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Tuesday, February 20, 2024
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State Bar of California moves to disbar Trump attorney John Eastman

The State Bar filed 11 disciplinary charges against Eastman, one of the chief architects of a plan to overturn the 2020 election in favor of Donald Trump.

(CN) — The State Bar of California filed 11 disciplinary charges against Orange County attorney John Eastman on Thursday, arising from his efforts to help overturn the results of the 2020 election in order to allow then-President Donald Trump to remain in office.

The state bar will also seek to disbar Eastman, stripping him of his license to practice law.

"There is nothing more sacrosanct to our American democracy than free and fair elections and the peaceful transfer of power,” said Chief Trial Counsel George Cardona. “For California attorneys, adherence to the U.S. and California constitutions is their highest legal duty. The notice of disciplinary charges alleges that Mr. Eastman violated this duty in furtherance of an attempt to usurp the will of the American people and overturn election results for the highest office in the land — an egregious and unprecedented attack on our democracy — for which he must be held accountable.”  

In a statement posted on the newsletter service Substack, Eastman said the 35-page complaint filed against him "is filled with distortions, half truths, and outright falsehoods."

He added: "This action poses a threat to the ability of controversial clients or causes to have the kind of zealous legal representation that our adversarial system of justice requires."

Eastman wrote two memos laying out a justification and strategy for denying and reversing the results of the election. In a six-page memo written on Jan. 3, 2021, days before Biden's election was scheduled to be certified by Congress, Eastman argued there had been “outright fraud” through “electronic manipulation of voting tabulation machines.” He added: “[T]his Election was Stolen by a strategic Democrat plan to systematically flout existing election laws for partisan advantage.”

In their notice of disciplinary charges, state bar lawyers wrote, "By including these false and misleading statements as a basis for the alternative legal strategies proposed in the six-page memo, respondent committed an act involving moral turpitude, dishonesty, and corruption."

In both memos, Eastman urged then-Vice President Mike Pence to either delay the election's certification or take actions to reverse the results. State bar lawyers wrote Eastman "knew, or was grossly negligent in not knowing, that the courses of action he proposed to Pence in the two- and six-page memos were contrary to and unsupported by the historical record, and contrary to and unsupported by established legal authority and precedent, including the Electoral Count Act and the 12th Amendment."

Eastman repeated many of his claims about election fraud during a speech at the "Save America" march on Jan. 6, 2021, shortly before an angry mob invaded the Capitol building. Of this speech, the notice of disciplinary charges says:

"By telling the crowd of protesters, from a position of authority as a professor and purported 'preeminent constitutional scholar,' that fraud had occurred in the election, that dead people had voted, that electronic voting machines had been used to fraudulently alter the election results, that Pence had authority to delay the counting of votes, and that Pence did not deserve to be in office if he did not delay the counting of votes, respondent made false and misleading statements that contributed to provoking the crowd to assault and breach the Capitol in an effort to intimidate Pence and prevent the electoral count from proceeding, when such harm was foreseeable, and thereby committed an act of moral turpitude, dishonesty, and corruption.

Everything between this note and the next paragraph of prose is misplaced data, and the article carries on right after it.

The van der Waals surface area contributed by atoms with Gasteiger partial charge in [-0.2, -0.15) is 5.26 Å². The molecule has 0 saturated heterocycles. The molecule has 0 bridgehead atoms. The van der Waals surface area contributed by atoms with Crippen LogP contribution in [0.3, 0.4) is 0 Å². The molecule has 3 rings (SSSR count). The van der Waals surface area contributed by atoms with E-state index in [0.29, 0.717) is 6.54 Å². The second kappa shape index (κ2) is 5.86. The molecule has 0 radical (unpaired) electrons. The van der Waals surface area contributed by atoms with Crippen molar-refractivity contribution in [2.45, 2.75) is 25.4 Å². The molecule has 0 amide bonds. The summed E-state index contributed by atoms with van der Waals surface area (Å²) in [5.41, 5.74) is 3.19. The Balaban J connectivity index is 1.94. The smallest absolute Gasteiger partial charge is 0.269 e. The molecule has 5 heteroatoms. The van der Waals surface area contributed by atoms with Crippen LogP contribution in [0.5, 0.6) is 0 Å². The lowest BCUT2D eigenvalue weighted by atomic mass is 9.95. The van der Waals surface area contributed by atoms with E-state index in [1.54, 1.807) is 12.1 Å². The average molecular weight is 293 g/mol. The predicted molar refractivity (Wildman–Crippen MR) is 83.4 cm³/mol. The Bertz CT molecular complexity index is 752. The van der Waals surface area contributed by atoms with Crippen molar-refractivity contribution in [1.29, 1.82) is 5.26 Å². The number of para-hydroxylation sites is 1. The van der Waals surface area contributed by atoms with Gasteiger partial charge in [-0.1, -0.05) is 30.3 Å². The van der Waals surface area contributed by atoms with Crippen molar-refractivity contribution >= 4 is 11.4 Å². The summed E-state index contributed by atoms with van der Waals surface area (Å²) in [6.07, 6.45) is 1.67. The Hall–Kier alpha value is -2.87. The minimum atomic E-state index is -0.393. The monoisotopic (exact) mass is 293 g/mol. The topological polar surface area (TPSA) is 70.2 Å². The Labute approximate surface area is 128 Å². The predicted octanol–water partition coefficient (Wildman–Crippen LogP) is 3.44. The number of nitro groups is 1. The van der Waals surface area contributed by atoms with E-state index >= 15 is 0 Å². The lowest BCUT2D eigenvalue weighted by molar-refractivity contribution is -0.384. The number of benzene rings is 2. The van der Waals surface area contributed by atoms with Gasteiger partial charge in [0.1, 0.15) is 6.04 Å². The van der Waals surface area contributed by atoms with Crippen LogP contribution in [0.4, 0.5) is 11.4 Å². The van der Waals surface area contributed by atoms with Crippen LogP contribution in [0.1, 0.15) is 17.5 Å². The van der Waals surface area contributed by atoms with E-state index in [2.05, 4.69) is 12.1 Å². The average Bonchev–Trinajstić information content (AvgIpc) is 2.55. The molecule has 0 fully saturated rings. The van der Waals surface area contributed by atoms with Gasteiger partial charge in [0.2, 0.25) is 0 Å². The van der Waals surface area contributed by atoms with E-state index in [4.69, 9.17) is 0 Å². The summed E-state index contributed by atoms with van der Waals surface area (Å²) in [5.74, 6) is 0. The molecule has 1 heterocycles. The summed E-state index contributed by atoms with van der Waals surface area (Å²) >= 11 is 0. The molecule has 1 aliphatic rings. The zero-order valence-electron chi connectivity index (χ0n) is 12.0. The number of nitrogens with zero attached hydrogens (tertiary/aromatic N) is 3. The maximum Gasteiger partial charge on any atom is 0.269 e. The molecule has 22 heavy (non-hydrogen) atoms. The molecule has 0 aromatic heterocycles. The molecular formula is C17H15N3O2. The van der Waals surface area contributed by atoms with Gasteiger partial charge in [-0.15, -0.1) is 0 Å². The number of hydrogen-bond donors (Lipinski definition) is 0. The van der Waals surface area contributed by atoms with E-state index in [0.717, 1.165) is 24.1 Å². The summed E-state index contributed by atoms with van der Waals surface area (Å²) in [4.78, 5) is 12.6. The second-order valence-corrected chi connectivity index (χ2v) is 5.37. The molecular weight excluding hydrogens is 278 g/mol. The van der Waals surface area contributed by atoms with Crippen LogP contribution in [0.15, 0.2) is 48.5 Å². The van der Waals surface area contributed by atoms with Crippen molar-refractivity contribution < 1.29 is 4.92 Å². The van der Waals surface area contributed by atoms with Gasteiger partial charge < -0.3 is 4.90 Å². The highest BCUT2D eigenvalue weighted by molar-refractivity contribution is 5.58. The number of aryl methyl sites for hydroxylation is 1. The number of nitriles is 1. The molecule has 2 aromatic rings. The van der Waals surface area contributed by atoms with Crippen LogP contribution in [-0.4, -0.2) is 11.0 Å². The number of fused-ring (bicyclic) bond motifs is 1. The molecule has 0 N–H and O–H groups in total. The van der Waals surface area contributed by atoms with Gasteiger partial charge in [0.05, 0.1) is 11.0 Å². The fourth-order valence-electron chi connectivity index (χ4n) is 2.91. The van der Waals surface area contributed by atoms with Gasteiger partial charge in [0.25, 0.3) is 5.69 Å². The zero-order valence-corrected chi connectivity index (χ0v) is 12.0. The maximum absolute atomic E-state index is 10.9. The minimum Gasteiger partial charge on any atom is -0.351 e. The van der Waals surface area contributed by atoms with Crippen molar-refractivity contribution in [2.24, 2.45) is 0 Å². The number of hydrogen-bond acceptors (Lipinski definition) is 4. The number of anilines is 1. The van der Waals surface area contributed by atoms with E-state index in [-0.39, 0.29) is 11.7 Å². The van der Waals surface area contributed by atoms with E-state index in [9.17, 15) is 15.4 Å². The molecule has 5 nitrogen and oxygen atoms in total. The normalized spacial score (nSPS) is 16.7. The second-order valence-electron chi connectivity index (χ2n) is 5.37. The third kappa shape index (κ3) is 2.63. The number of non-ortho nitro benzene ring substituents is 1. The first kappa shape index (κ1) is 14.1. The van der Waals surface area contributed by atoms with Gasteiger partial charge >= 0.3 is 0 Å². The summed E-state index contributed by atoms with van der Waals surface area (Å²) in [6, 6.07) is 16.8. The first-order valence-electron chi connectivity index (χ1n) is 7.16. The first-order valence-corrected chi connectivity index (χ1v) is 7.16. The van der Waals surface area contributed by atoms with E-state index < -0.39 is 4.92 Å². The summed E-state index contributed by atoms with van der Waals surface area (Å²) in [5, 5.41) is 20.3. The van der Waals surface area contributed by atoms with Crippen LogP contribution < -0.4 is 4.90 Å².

"No reasonable attorney with expertise in constitutional or election law would conclude that Pence was legally authorized to take the actions that respondent proposed."

Eastman was a longtime Chapman University professor and former dean of its law school. The House of Representatives' Select Committee to Investigate the January 6 Attack on the United States Capitol subpoenaed the school to obtain Eastman's emails. Eastman sued the committee to keep the emails private, arguing that they fell under attorney-client privilege, but a federal judge sided with the committee.

One email in particular was singled out for disclosure because, the judge ruled, it fell under the "crime-fraud exception," since it included a draft of a memo recommending that Pence reject electors from certain contested states on Jan. 6.

"This may have been the first time members of President Trump’s team transformed a legal interpretation of the Electoral Count Act into a day-by-day plan of action," U.S. District Judge David Carter wrote in his ruling. "The draft memo pushed a strategy that knowingly violated the Electoral Count Act, and Dr. Eastman’s later memos closely track its analysis and proposal. The memo is both intimately related to and clearly advanced the plan to obstruct the joint session of Congress on Jan. 6, 2021. Because the memo likely furthered the crimes of obstruction of an official proceeding and conspiracy to defraud the United States, it is subject to the crime-fraud exception and the court orders it to be disclosed."

Eastman's lawyer Randall Miller defended his client in a statement.

"The foundation of any engagement is that the lawyer shall protect the client’s interests, at every turn. This is includes raising all viable options. The attorney’s role is as an adviser, the client as the decider," Miller said, adding, "He was a lawyer, not Rasputin.”

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